During famines like as the Agra Famine of 1838, sadhus are among worst effected. A great who lived in Varshana called Jagannatha Dasa Baba used to keep a store of food grains to offer to sadhus in times of food shortages. He kept medicines in his hut and at times cooked for sadhus. When the famine hit, he did not touch the food stuffs that he had stored in pots – he did not keep them for himself and, at this time, the sadhus were in need.
During the famine, the people of Varshana had no food to offer as madhukari (alms). Jagannatha Das Baba felt compelled to leave, but, whenever he thought of leaving Varshana, his heart would sink and tears would flow from his eyes. At a young age, Jagannatha Das Baba left his hometown, Vardhaman, to come to Varshana in the hope of having darshan of Radharani. After several days without any food, he resolved to leave.
He bundled up his belongings and started walking, but, before he had gone far, he met a Brajbasi girl that he recognized.
“Where are you going Baba?” she asked
“Somewhere” He replied, with tears in his eyes.
“Why? There is a dearth of madhukari here in your village. How can I live without madhukari?”
“What are you saying Baba? Dearth for you? My mother keeps madhukari for you every day. Why don’t you come? Even today she has kept madhukari for you in the kitchen. Go and take it and do not leave this place.”
Babaji was very hungry. He thought that since the girl’s mother has already kept madhukari for him, he should take it before going anywhere. He went back to his hut and put his belongings there, then went to the girl’s house.
As soon as the girl’s father saw Baba, he said, “Baba, you have come very late. There is no madhukari now. Why didn’t you come earlier?”
Baba replied, “I have come on the invitation of your lali who told me that her mother has kept madhukari for me in the kitchen.”
“My lali?! But she is not here. She moved to her husband’s house a long time ago. You must have mistaken some other girl for my lali.”
“No, no. It was her, I am sure.”
The Brijwasi smiled. He turned to his wife and said, “See if there is something in the kitchen that you can give Baba to eat. He must be hungry.”
As soon as she opened the door of the kitchen, she shouted, “Oh my God, how wonderful! Who has kept this plate of vegetable, roti, dhal and rice here? I didn’t.”
The girl’s father was surprised, but suddenly a thought came into his mind: “It must have been Radha Rani herself who invited Baba in the guise of my daughter and who put the plate in my kitchen for Baba. Who else could it be?”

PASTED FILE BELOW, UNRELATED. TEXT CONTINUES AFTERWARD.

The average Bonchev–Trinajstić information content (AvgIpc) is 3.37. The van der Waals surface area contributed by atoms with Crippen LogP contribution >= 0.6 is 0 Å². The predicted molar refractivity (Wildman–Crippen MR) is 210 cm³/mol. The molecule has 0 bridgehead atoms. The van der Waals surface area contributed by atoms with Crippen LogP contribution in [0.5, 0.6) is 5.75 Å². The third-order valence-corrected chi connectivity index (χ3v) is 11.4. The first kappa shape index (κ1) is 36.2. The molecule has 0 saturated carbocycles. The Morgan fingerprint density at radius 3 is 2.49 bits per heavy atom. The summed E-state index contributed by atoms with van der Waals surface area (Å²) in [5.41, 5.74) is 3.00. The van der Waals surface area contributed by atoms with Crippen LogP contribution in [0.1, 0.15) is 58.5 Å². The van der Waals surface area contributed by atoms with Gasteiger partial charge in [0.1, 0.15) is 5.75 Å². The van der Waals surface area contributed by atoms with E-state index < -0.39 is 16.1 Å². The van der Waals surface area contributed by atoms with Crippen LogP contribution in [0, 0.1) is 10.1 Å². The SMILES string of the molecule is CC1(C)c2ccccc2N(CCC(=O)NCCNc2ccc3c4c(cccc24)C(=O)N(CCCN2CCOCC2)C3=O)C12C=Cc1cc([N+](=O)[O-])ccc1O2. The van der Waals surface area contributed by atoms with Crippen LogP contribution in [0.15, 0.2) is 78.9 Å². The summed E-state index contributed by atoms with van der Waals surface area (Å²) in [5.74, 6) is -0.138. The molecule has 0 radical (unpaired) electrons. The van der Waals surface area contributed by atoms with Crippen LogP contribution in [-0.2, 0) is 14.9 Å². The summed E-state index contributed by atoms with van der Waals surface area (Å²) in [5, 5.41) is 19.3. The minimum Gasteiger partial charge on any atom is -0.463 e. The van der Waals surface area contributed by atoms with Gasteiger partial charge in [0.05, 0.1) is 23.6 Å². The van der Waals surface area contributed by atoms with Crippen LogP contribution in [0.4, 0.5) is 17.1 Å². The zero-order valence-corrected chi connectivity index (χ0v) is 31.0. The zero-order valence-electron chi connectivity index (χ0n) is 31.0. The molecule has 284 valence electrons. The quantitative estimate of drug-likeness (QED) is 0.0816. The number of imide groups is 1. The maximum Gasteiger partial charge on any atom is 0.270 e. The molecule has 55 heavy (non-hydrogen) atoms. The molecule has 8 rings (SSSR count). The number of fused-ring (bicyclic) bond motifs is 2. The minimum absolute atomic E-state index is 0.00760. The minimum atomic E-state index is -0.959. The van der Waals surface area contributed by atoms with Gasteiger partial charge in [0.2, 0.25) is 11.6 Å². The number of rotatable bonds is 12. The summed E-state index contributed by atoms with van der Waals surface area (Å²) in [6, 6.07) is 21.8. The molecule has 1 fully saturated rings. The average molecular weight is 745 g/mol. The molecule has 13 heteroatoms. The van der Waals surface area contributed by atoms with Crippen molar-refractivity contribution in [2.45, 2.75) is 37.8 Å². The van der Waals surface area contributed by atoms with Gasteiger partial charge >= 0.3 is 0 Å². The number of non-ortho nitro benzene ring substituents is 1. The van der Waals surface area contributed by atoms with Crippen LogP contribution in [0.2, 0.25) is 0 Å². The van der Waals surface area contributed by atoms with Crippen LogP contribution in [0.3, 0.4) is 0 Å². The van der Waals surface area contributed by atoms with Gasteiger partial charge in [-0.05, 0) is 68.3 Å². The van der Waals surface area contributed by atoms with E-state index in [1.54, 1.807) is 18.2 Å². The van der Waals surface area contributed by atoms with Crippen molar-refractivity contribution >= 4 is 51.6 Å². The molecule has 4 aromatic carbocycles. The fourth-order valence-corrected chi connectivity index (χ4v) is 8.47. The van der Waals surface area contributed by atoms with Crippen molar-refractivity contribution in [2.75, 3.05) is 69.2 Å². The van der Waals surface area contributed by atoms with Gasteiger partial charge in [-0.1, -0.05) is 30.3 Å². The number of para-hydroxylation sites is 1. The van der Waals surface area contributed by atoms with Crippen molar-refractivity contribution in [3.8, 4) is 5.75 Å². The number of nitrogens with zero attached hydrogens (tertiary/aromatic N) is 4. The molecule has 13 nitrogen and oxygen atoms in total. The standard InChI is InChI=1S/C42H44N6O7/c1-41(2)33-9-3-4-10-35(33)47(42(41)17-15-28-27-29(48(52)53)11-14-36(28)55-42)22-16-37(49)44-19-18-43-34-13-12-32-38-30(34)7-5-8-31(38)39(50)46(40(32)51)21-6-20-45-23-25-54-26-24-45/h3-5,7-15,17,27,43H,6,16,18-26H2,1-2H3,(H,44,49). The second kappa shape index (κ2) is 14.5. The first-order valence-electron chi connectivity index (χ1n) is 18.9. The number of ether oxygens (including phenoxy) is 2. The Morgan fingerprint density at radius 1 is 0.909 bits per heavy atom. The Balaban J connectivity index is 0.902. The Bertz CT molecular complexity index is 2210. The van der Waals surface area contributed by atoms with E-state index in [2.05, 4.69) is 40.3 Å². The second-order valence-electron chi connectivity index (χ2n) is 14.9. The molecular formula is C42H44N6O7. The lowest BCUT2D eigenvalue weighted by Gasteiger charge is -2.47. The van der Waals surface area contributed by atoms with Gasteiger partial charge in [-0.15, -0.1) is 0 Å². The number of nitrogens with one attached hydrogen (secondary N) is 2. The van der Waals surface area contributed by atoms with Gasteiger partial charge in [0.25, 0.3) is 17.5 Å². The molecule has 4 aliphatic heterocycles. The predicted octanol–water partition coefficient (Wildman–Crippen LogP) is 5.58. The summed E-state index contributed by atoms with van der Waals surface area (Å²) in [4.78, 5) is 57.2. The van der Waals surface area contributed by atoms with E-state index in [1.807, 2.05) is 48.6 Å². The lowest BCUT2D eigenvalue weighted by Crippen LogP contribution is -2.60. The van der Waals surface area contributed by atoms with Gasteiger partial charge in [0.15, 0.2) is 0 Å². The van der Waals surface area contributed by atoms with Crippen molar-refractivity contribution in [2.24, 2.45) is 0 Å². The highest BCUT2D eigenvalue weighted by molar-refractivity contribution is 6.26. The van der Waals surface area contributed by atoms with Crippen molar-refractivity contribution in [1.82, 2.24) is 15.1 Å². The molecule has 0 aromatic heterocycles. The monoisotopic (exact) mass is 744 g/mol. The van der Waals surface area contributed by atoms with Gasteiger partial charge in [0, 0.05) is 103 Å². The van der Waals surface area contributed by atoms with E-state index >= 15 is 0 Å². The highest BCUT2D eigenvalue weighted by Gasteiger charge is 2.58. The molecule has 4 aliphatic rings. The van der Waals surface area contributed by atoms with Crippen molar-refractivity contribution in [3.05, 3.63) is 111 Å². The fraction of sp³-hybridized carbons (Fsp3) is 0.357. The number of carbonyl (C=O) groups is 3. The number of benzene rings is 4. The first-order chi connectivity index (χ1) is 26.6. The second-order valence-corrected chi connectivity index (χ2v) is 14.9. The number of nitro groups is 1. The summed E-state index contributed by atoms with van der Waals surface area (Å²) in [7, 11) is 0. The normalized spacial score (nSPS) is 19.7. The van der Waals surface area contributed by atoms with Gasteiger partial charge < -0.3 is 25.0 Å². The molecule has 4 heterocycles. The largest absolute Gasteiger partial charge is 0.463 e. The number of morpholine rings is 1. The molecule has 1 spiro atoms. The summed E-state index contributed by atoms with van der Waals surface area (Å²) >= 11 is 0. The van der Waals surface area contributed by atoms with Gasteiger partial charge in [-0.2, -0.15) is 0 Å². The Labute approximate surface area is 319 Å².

Baba also had the same understanding. He was so overwhelmed with bhava that tears streamed from his eyes. With an intense feeling of gratitude towards Radha Rani, he felt as if he was drowning in the ocean of Her mercy.
The Brijwasi woman gave the plate of food to Baba. It was his habit to accept only pieces of roti as madhukari, but this time, he accepted a full cooked meal, because it was from Radha Rani.
As Baba was leaving the house, both the girl’s parents said, “Baba, do come every day for madhukari”.
Baba was reminded of Shri Krishna’s assertion in the Bhagavad Gita that He Himself takes care of His devotees. He also remembered this story, about a Brahmin who doubted that Shri Krishna personally looks after devotees:
The Brahmin lived on alms and was very devout. He would spend his time reading and meditating on the Bhagavad Gita. Once he was meditating on verse 9.22
“Those who are exclusively devoted to me and always think of me and nothing else, I myself own the responsibility of fulfilling all their wants and protecting them from all ills”
The Brahmin thought that the word vahamyaham, which means “I Myself carry the burden of fulfilling their wants”, was inappropriate. He thought that it should have been karomyaham which means “I arrange for someone to fulfill their wants”. He thought, why should the all powerful Lord Krishna carry this burden on his head? So he struck out the word vahamyaham and wrote karomyaham.
One day, it rained so heavily that the Brahmin could not go out to beg for alms. He and his wife both went hungry. He went out the next day, when the rains had stopped.
Not long after he left, a handsome boy who was carrying provisions on his head and whose forehead was bleeding from a scratch, arrived at the house and said to the Pandit’s wife, “Ma, Pandit ji has sent this Prasad”.
The Pandit’s wife was charmed by the boy’s lovely face and sweet voice but was pained by the sight of blood dripping from his forehead. She said, “My child. Who has hurt you?”
“Pandit ji” he said
“Which pandit ji?”
“My husband?! He is so simple and kind hearted. Why would he hurt a lovely boy like you?”
“I am telling you the truth Ma. It was your husband who pieced my forehead with the point of a dart.”
“He alone knows why.”
When the Brahmin returned home, his wife told him what had the boy had said. There was no end to Pandit ji’s astonishment, grief and resentment. It did not take him long to understand that the Gita is a verbal image of Shri Krishna and by cutting one of its words with a pen he had actually pierced the body of Krishna.
By himself carrying the food to the house on His head, Shri Krishna demonstrated the literality of the statement that he himself carries the burden of responsibility for fulfilling the wants of his devotees. The Brahmin was so filled with guilt and remorse that he fell senseless on the ground.
As Jagannath Das Baba thought of this story, he said to himself, “If Krishna can be so merciful to his devotees, how can Radha Rani lag behind? She must be even more merciful.”
This story is mentioned in Gaudiya Vaishnav Jivana. Here it is mentioned Banakhandi, a descendant of the family that used to give madhukari to baba was the wealthiest man in Varshana, and perhaps the happiest too.
Source: 'The Saints of Braj' by O.B.L. Kapoor.